view, which has apparently gained much currency at present, that the Pāli
canon is translated from some other dialect (according to Lüders, from old
Ardha-Māgadhī). The peculiarities of its language may be fully explained on
the hypothesis of (a) a gradual development and integration of various
elements from different parts of India, (b) a long oral tradition extending over
several centuries, and (c) the fact that the texts were written down in a
different country. I consider it wiser not to hastily reject the tradition
altogether but rather to understand it to mean that Pāli was indeed no pure
Māgadhī, but was yet a form of the popular speech which was based on
Māgadhī and which was used by Buddha himself.

Whatever the case may be when it comes to the nature of Pāḷi, perhaps Bodhi
(2020, p. 3) is right when suggesting: “If by some unexpected miracle transcripts of the original discourses should turn up in the exact language(s) in which they were delivered, one who knows Pāli well would be able to read them with perhaps 90 percent accuracy.”27 In thus manner the scope of modern scholarly assessments concerning the nature of Pāḷi partially extends, but a brief survey of the sociological environment and conditioning of the Buddha will conclude the account on the nature of Pāḷi as a language with the following section.

Pāḷi and the Buddha

The Pāḷi canon does not contain any record about which language the Buddha spoke, either as his native tongue, regarding potential standard dialects, a lingua franca or a koine. As a Sakyan, having possibly been nothing less than “junior allies”28 of the Kosalan kingdom, he possibly spoke an eastern Indic dialect as his native tongue but having received a thoroughgoing education in an aristocratic or royal family, he in all likelihood was multilingual (cf. Edgerton, 1953, p. 2; Karpik, 2019, p. 21; Levman, personal communication, April 28, 2020; Rhys Davids, 1911, p. 153; Warder, 1970/2000, p. 200). There is also evidence that his clan – the Sakyas – spoke Munda (part of the Austroasiatic language family) and/or Dravidian (Levman, 2019, p. 64). Be that as it may, as Warder (p. 201) and others pointed out, the Buddha spent most of his time in the kingdom of Kosala and much less so in the Magadhan or others, and it is outside of Magadha where Buddhism at first in the main spread, 29 although it expanded significantly already during his lifetime and reached nearly all other ancient Indian countries before the Magadhan supremacy (ca. 410 BCE30 and onwards; Warder, p. 202).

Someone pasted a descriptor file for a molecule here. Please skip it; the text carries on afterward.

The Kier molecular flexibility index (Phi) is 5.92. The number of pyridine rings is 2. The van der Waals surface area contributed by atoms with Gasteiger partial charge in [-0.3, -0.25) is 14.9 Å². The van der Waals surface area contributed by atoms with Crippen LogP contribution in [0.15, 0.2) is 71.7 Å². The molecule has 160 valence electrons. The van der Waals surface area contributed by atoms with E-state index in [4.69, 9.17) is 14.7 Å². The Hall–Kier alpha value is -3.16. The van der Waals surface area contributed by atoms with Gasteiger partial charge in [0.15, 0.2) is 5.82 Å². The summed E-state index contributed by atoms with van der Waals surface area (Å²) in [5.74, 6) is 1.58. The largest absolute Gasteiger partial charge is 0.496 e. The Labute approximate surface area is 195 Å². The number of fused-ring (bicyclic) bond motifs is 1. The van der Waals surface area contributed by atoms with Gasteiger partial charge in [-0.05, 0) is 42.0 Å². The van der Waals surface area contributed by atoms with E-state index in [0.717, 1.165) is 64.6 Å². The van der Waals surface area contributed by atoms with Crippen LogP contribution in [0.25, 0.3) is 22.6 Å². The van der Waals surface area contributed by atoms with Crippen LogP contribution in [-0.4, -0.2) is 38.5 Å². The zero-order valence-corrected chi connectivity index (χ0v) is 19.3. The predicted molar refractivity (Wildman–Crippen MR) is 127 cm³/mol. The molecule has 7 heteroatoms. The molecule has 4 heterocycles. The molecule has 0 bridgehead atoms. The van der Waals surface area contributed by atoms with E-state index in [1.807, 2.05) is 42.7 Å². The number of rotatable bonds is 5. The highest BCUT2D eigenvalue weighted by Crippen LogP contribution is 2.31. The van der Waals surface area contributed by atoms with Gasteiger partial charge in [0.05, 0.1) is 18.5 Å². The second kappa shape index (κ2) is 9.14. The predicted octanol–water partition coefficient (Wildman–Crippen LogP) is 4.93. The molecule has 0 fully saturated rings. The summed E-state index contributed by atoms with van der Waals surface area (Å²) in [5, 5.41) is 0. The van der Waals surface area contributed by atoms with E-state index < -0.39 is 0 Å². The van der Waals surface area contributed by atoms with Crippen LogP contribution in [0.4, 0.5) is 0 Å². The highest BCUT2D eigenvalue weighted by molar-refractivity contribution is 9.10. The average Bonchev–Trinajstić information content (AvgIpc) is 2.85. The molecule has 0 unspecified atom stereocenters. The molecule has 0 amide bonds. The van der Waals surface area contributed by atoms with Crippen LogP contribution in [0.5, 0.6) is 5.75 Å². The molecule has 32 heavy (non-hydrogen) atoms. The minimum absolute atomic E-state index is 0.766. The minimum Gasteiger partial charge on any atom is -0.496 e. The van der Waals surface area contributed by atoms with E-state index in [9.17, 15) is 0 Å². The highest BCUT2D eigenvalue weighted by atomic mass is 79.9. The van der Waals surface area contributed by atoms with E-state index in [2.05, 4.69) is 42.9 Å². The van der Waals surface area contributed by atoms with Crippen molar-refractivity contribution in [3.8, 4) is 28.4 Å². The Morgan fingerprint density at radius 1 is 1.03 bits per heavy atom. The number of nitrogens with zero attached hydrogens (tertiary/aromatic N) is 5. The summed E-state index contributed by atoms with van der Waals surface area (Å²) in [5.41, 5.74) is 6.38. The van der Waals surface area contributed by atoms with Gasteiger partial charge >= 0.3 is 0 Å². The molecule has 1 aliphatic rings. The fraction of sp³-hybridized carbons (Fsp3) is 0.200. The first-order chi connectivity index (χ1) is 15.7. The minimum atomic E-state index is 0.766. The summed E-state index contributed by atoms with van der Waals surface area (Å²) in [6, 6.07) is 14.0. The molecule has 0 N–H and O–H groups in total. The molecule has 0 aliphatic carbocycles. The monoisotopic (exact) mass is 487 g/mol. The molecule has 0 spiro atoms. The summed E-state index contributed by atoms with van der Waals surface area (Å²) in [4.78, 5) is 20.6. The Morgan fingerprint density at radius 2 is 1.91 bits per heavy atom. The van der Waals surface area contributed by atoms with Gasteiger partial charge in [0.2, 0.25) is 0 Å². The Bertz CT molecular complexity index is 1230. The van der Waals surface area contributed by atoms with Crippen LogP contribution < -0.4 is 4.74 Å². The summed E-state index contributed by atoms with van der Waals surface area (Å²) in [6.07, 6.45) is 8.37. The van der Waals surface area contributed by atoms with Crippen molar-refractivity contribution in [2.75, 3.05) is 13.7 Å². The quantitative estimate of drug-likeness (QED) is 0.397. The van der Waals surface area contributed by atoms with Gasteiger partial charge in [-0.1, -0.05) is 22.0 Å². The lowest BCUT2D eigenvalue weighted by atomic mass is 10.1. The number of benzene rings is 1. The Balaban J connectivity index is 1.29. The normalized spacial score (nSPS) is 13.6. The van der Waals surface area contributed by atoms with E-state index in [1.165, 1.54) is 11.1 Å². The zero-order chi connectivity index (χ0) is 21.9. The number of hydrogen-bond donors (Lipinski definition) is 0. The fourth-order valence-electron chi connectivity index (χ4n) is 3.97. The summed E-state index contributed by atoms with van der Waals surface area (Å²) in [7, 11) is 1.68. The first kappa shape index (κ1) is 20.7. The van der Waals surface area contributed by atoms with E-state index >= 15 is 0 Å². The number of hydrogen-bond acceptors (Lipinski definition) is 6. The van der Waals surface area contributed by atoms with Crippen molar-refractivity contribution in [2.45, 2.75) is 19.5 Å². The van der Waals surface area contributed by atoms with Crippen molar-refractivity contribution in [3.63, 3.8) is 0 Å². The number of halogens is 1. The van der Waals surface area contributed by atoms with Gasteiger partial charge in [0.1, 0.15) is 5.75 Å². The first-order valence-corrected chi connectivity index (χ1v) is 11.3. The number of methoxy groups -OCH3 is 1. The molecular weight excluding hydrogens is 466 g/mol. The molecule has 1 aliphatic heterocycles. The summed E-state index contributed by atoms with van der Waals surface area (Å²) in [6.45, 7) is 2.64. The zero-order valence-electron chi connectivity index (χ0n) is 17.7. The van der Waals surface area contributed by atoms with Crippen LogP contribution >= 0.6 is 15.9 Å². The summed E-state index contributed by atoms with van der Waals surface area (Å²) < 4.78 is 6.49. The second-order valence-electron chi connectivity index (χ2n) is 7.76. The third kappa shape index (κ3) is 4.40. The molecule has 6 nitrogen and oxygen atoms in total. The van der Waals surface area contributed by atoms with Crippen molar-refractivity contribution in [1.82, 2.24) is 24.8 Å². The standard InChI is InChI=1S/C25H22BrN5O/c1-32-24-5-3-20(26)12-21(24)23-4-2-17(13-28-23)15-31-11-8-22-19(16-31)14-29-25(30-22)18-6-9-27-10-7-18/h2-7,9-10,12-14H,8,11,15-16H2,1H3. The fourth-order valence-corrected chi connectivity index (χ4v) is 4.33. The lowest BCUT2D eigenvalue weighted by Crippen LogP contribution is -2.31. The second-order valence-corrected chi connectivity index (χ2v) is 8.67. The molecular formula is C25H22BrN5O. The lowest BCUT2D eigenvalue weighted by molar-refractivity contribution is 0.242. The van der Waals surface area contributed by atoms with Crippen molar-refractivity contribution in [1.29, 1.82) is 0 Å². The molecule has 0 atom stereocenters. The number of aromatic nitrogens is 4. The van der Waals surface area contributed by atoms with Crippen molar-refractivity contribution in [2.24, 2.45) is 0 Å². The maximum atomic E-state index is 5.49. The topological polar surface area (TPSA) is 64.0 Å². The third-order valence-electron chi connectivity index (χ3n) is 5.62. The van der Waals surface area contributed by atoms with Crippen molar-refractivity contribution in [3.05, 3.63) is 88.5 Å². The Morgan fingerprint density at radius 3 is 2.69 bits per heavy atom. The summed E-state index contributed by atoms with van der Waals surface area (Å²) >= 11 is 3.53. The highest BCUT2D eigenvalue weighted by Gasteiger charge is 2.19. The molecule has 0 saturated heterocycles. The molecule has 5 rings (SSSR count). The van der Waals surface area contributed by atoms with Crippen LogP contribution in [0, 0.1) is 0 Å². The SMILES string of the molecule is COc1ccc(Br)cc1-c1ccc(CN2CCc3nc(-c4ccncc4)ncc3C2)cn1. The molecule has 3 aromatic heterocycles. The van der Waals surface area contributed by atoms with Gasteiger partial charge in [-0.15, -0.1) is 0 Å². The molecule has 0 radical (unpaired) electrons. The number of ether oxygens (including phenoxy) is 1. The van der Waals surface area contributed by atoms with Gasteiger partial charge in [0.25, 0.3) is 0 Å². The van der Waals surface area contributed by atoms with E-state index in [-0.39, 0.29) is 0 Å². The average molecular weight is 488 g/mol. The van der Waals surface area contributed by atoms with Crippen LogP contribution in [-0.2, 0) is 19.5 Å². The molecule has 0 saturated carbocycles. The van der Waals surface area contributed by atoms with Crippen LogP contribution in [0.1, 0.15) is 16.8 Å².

Thus, although we cannot be certain what kind of language the Buddha habitually
employed, it is at least safe to assume that he was multilingual. It is also well possible that he made regular use of a more universally established and widespread form of language – such as a pan-Indic high language, koine or lingua franca, the existence of which some scholars have argued for as we have come to see in the foregoing sections. This indeed might have been the Pāḷi language as preserved in the voluminous scriptures of Pāḷi Buddhism as we know them today, described by the tradition throughout under various names, such as māgadhabhāsā. Of that language the following grammar is a study.


It should be noted that both China and India have many dialects, but they both have a “common people’s language” that spans across greater unified regions. So while the language of Māgadhī might not match, it might not need to match.

  • 2600 years is a long time.
  • Half way around the globe is a long distance.

Judging things based on our own time and cultural land is a highly erroneous supposition to start one’s research.